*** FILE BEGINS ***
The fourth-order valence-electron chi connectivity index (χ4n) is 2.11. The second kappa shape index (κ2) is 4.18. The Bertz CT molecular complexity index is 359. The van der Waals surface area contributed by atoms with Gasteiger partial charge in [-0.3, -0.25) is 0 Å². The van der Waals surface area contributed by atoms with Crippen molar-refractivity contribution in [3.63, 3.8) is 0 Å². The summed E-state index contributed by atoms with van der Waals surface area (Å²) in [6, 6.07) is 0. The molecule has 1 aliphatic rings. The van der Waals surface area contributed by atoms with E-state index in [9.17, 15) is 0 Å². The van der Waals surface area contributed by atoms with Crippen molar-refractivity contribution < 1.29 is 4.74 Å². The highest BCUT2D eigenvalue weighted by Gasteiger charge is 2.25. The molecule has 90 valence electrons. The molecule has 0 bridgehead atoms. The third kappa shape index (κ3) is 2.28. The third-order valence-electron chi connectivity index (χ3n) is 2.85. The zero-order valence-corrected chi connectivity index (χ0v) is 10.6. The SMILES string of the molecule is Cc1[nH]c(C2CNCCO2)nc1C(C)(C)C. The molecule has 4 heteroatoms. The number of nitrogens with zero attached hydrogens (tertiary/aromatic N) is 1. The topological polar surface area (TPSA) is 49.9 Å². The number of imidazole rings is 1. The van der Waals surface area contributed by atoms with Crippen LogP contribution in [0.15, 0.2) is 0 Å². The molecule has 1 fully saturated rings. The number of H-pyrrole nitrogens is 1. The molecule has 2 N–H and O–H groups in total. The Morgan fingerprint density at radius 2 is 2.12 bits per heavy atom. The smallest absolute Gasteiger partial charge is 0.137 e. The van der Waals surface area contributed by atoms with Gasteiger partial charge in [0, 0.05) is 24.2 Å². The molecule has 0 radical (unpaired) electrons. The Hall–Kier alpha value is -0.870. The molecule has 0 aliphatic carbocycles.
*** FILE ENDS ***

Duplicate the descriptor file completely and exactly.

The fourth-order valence-electron chi connectivity index (χ4n) is 2.11. The second kappa shape index (κ2) is 4.18. The Bertz CT molecular complexity index is 359. The van der Waals surface area contributed by atoms with Gasteiger partial charge in [-0.3, -0.25) is 0 Å². The van der Waals surface area contributed by atoms with Crippen molar-refractivity contribution in [3.63, 3.8) is 0 Å². The summed E-state index contributed by atoms with van der Waals surface area (Å²) in [6, 6.07) is 0. The molecule has 1 aliphatic rings. The van der Waals surface area contributed by atoms with E-state index in [9.17, 15) is 0 Å². The van der Waals surface area contributed by atoms with Crippen molar-refractivity contribution < 1.29 is 4.74 Å². The highest BCUT2D eigenvalue weighted by Gasteiger charge is 2.25. The molecule has 90 valence electrons. The molecule has 0 bridgehead atoms. The third kappa shape index (κ3) is 2.28. The third-order valence-electron chi connectivity index (χ3n) is 2.85. The zero-order valence-corrected chi connectivity index (χ0v) is 10.6. The SMILES string of the molecule is Cc1[nH]c(C2CNCCO2)nc1C(C)(C)C. The molecule has 4 heteroatoms. The number of nitrogens with zero attached hydrogens (tertiary/aromatic N) is 1. The topological polar surface area (TPSA) is 49.9 Å². The number of imidazole rings is 1. The van der Waals surface area contributed by atoms with Crippen LogP contribution in [0.15, 0.2) is 0 Å². The molecule has 1 fully saturated rings. The number of H-pyrrole nitrogens is 1. The molecule has 2 N–H and O–H groups in total. The Morgan fingerprint density at radius 2 is 2.12 bits per heavy atom. The smallest absolute Gasteiger partial charge is 0.137 e. The van der Waals surface area contributed by atoms with Gasteiger partial charge in [0, 0.05) is 24.2 Å². The molecule has 0 radical (unpaired) electrons. The Hall–Kier alpha value is -0.870. The molecule has 0 aliphatic carbocycles.